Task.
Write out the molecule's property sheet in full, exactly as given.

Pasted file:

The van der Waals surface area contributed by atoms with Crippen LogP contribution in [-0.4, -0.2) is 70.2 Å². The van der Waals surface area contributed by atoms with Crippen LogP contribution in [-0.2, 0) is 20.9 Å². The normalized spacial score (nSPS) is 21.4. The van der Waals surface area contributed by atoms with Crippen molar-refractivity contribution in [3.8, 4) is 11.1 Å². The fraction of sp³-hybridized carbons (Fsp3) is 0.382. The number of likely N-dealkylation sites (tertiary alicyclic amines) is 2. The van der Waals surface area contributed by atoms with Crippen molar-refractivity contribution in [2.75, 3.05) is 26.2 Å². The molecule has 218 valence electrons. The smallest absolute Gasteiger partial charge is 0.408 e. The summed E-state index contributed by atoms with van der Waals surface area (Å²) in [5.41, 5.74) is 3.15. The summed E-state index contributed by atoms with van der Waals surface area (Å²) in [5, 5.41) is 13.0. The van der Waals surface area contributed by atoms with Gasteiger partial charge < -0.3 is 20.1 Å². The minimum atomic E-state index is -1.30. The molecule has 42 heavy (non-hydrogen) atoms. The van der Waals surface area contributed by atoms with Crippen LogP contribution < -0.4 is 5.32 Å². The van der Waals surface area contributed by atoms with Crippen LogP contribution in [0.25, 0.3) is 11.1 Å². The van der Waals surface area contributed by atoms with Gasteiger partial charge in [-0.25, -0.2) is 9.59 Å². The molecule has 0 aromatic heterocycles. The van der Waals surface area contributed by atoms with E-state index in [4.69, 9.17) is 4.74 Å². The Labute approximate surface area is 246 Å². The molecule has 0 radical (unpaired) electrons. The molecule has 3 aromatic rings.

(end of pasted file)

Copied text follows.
The van der Waals surface area contributed by atoms with Crippen LogP contribution in [-0.4, -0.2) is 70.2 Å². The van der Waals surface area contributed by atoms with Crippen LogP contribution in [-0.2, 0) is 20.9 Å². The normalized spacial score (nSPS) is 21.4. The van der Waals surface area contributed by atoms with Crippen molar-refractivity contribution in [3.8, 4) is 11.1 Å². The fraction of sp³-hybridized carbons (Fsp3) is 0.382. The number of likely N-dealkylation sites (tertiary alicyclic amines) is 2. The van der Waals surface area contributed by atoms with Crippen molar-refractivity contribution in [2.75, 3.05) is 26.2 Å². The molecule has 218 valence electrons. The smallest absolute Gasteiger partial charge is 0.408 e. The summed E-state index contributed by atoms with van der Waals surface area (Å²) in [5.41, 5.74) is 3.15. The summed E-state index contributed by atoms with van der Waals surface area (Å²) in [5, 5.41) is 13.0. The van der Waals surface area contributed by atoms with Gasteiger partial charge < -0.3 is 20.1 Å². The minimum atomic E-state index is -1.30. The molecule has 42 heavy (non-hydrogen) atoms. The van der Waals surface area contributed by atoms with Crippen LogP contribution < -0.4 is 5.32 Å². The van der Waals surface area contributed by atoms with Crippen LogP contribution in [0.25, 0.3) is 11.1 Å². The van der Waals surface area contributed by atoms with Gasteiger partial charge in [-0.25, -0.2) is 9.59 Å². The molecule has 0 aromatic heterocycles. The van der Waals surface area contributed by atoms with E-state index in [4.69, 9.17) is 4.74 Å². The Labute approximate surface area is 246 Å². The molecule has 0 radical (unpaired) electrons. The molecule has 3 aromatic rings.